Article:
Pensions are one of the most tax-efficient ways your clients can save for their future. However, in return for generous tax relief, particularly for higher- and additional-rate taxpayers, there are rules governing just how much a client can pay into their pension tax-efficiently every year.
As of the 2022/23 tax year, this Annual Allowance sits at £40,000, or 100% of a client’s earnings if lower. For some high earning clients, and those already flexibly drawing an income from their pension, the limit can be significantly lower.
In recent years, the number of breaching the Annual Allowance has risen significantly. Increasingly, your clients will be at risk of falling foul of the complex rules, and potentially incurring significant tax charges.
So, to help you, here’s why your clients may be facing Annual Allowance issues and what they can do to avoid punitive tax charges.
Individuals breaching the Annual Allowance pay more than £250 million in tax charges
A new House of Commons report, published by Money Marketing, has revealed that the number of individuals breaching the pension Annual Allowance has risen by more than 675% in five years.
The report shows 42,350 people reported pension contributions exceeding their Annual Allowance through self-assessment in the 2019/20 tax year, compared to just 5,460 in 2015/16.
The total value of pension contributions exceeding the Annual Allowance reported through self-assessment rose from £143 million to £949 million over the same period.
Source: Money Marketing
As you can see from the table above, the total cost of individuals exceeding their Annual Allowance was £253 million in 2019/20. With the Annual Allowance unlikely to rise in line with inflation in the coming years, it’s logical that the number of people affected will also rise.
3 ways your clients could be affected by Annual Allowance issues
The rules governing the Annual Allowance are complex, and it’s easy for clients to be unintentionally caught out. There are three main ways the allowance could affect them.
1. The standard Annual Allowance
In the 2022/23 tax year, clients can pay £40,000 into their pension before they have to pay tax (or 100% of their earnings if lower).
This figure includes both tax relief and any employer contributions, so you can see how easy it might be for a client to pay more than £40,000 into their fund.
Clients with a larger lump sum may be able to use “carry forward”. Here, clients can carry over any unused Annual Allowance from the last three years, meaning they could, in theory, pay up to £160,000 into their pension tax-efficiently in the current tax year.
The calculations and rules can be complex, so seeking advice from a financial planner can add real value here.
2. The Tapered Annual Allowance
If clients have a “threshold income” of more than £200,000 and an “adjusted income” (essentially their threshold income plus pension contributions) of more than £240,000 they may be subject to the Tapered Annual Allowance.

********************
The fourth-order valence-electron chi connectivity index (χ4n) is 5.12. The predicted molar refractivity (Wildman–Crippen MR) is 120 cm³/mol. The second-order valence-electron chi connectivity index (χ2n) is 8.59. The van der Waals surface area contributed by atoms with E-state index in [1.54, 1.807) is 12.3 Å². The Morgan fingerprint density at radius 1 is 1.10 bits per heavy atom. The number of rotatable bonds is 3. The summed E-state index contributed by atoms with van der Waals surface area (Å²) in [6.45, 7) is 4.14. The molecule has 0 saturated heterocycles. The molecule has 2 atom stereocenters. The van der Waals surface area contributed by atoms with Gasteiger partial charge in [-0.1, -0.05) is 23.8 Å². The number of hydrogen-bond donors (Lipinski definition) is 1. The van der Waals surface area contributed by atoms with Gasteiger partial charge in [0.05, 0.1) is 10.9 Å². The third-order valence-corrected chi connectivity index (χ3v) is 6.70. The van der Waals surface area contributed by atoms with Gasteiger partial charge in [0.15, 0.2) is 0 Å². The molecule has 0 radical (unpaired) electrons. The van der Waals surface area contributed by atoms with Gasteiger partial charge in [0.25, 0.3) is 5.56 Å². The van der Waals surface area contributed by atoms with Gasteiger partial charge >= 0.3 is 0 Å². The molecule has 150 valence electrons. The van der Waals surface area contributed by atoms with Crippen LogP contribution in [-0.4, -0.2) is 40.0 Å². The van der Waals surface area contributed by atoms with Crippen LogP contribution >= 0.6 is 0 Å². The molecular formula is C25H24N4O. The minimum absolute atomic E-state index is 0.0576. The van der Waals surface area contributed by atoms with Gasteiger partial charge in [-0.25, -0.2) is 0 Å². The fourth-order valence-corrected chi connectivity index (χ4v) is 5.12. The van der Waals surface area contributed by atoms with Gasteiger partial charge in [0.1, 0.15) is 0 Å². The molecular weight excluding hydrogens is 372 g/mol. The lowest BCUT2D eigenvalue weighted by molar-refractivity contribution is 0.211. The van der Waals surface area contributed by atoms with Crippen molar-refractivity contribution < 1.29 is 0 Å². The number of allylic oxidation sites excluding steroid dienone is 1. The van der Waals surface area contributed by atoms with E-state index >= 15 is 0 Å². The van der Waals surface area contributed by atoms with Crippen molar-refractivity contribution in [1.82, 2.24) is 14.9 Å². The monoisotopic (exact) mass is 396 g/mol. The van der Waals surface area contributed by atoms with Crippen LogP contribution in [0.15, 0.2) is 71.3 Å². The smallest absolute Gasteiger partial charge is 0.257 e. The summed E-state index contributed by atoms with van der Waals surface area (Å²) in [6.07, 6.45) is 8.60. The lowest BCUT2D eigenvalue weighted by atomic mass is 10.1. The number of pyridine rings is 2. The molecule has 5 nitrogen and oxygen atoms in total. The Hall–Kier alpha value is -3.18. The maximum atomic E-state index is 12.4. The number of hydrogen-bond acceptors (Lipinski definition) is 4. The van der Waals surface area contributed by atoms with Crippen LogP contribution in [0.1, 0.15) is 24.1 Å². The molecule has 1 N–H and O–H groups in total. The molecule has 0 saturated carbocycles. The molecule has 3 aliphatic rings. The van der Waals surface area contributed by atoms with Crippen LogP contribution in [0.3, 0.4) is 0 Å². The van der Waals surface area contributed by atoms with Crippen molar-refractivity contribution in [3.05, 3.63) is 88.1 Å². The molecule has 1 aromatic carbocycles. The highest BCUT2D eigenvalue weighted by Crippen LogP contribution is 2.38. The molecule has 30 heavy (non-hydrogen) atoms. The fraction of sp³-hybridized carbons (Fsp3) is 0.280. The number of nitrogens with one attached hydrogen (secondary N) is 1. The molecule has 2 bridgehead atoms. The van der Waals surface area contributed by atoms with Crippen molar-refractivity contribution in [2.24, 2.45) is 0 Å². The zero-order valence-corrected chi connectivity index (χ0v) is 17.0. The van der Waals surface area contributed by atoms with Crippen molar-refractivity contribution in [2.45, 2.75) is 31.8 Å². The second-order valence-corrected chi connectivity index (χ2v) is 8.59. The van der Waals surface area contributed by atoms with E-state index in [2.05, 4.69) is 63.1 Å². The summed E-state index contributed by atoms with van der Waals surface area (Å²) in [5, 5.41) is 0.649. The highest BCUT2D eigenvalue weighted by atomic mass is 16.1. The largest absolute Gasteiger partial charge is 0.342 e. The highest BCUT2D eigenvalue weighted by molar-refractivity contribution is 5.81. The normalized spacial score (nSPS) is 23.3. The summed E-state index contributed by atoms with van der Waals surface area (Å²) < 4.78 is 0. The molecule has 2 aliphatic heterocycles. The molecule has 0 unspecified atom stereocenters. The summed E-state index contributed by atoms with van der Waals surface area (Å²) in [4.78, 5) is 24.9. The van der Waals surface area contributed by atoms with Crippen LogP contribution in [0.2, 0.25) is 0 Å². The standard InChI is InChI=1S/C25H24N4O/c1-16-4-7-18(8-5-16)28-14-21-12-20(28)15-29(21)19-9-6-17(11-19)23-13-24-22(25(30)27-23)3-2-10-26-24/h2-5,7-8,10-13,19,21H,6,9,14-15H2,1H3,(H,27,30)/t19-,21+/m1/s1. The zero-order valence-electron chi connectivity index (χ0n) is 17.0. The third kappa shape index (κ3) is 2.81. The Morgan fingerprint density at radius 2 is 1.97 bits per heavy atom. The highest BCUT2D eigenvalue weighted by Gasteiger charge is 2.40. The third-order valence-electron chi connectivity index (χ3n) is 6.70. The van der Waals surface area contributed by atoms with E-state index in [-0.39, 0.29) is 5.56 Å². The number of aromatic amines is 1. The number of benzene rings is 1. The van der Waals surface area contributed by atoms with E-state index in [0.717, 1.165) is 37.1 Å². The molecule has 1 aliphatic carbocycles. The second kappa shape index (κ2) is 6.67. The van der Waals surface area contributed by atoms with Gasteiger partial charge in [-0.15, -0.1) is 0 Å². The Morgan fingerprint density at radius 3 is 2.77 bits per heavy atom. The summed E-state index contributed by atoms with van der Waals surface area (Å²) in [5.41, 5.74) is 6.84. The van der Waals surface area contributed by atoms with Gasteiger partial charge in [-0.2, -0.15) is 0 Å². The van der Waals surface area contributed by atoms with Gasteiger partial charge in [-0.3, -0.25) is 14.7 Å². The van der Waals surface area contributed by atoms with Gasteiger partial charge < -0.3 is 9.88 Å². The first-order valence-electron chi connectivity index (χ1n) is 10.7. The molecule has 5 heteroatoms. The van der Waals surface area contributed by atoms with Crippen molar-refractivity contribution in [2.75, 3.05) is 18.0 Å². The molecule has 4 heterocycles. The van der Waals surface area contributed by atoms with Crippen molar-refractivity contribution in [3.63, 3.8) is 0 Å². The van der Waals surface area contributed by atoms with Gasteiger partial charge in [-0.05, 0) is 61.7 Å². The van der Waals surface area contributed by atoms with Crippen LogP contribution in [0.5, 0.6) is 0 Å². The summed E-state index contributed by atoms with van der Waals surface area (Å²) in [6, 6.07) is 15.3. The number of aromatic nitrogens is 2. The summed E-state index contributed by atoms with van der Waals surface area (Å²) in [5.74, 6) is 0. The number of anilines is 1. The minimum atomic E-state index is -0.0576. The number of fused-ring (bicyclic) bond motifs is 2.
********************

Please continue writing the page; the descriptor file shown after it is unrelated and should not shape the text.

Any client who meets the income requirements above will see their Annual Allowance reduce by £1 for every £2 of “adjusted income” above £240,000.
For example, if a client’s adjusted income was £280,000 their Annual Allowance would be reduced to £20,000.
Note that the taper stops at £312,000, so any client earning more than this will retain an allowance of at least £4,000.
The complex nature of the taper can catch out many clients. You may recall news stories over the last year about highly paid NHS staff refusing overtime because they were facing substantial tax bills because of the taper.
Again, professional advice can be valuable here.
3. The Money Purchase Annual Allowance
If a client has started to flexibly draw an income from their defined contribution (DC) pension, their Annual Allowance is restricted to just £4,000.
Consequently, this Money Purchase Annual Allowance heavily restricts the amount that people still in work – perhaps a part-time or consultancy role – can pay into their pension tax-efficiently.
Pensions Age report that more than 1,000 savers became subject to this reduced allowance every day in 2020.
When clients come to draw their pension income, falling foul of this rule can hamper their desire to build up a larger pension fund.
Looking at alternatives such as taking 25% tax-free cash (which typically does not trigger the Money Purchase Annual Allowance) or supplementing their income from non-pension sources can help them to maximise their tax-efficient savings.
Get in touch
When it comes to managing Annual Allowance issues, it’s easy for clients to be caught out. With more than a quarter of a billion pounds paid in tax charges for Annual Allowance breaches in 2019/20 it’s a problem that can cost a client dearly.
Working with a financial planner can help clients manage Annual Allowance issues, for example by making the most of “carry forward” or carefully structuring their retirement income.
If you have clients who would benefit from advice, or if you’re interested in working more closely with us, please get in touch. Email email@example.com or call us on 0345 505 3500.
A pension is a long-term investment. The fund value may fluctuate and can go down, which would have an impact on the level of pension benefits available. Your pension income could also be affected by the interest rates at the time you take your benefits.